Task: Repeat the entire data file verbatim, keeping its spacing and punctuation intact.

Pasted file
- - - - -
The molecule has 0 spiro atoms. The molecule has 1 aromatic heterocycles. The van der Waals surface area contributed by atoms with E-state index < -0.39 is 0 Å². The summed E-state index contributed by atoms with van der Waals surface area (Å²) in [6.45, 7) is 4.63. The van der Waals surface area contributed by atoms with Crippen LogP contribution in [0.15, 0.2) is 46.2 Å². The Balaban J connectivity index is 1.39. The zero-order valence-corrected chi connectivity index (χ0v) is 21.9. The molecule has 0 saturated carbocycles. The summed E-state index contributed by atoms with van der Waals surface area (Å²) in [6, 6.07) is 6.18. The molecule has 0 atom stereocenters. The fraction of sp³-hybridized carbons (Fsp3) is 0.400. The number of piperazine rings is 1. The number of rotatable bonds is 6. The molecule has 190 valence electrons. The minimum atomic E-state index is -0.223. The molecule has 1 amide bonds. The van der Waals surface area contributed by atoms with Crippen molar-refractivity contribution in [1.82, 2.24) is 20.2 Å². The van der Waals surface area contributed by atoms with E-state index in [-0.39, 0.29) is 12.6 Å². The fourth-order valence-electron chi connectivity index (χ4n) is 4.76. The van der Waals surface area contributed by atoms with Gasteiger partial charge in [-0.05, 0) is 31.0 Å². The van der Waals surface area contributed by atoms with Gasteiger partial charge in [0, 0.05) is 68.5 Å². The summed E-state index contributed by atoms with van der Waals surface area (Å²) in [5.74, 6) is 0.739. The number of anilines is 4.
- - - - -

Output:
The molecule has 0 spiro atoms. The molecule has 1 aromatic heterocycles. The van der Waals surface area contributed by atoms with E-state index < -0.39 is 0 Å². The summed E-state index contributed by atoms with van der Waals surface area (Å²) in [6.45, 7) is 4.63. The van der Waals surface area contributed by atoms with Crippen LogP contribution in [0.15, 0.2) is 46.2 Å². The Balaban J connectivity index is 1.39. The zero-order valence-corrected chi connectivity index (χ0v) is 21.9. The molecule has 0 saturated carbocycles. The summed E-state index contributed by atoms with van der Waals surface area (Å²) in [6, 6.07) is 6.18. The molecule has 0 atom stereocenters. The fraction of sp³-hybridized carbons (Fsp3) is 0.400. The number of piperazine rings is 1. The number of rotatable bonds is 6. The molecule has 190 valence electrons. The minimum atomic E-state index is -0.223. The molecule has 1 amide bonds. The van der Waals surface area contributed by atoms with Crippen molar-refractivity contribution in [1.82, 2.24) is 20.2 Å². The van der Waals surface area contributed by atoms with E-state index in [-0.39, 0.29) is 12.6 Å². The fourth-order valence-electron chi connectivity index (χ4n) is 4.76. The van der Waals surface area contributed by atoms with Gasteiger partial charge in [-0.05, 0) is 31.0 Å². The van der Waals surface area contributed by atoms with Gasteiger partial charge in [0, 0.05) is 68.5 Å². The summed E-state index contributed by atoms with van der Waals surface area (Å²) in [5.74, 6) is 0.739. The number of anilines is 4.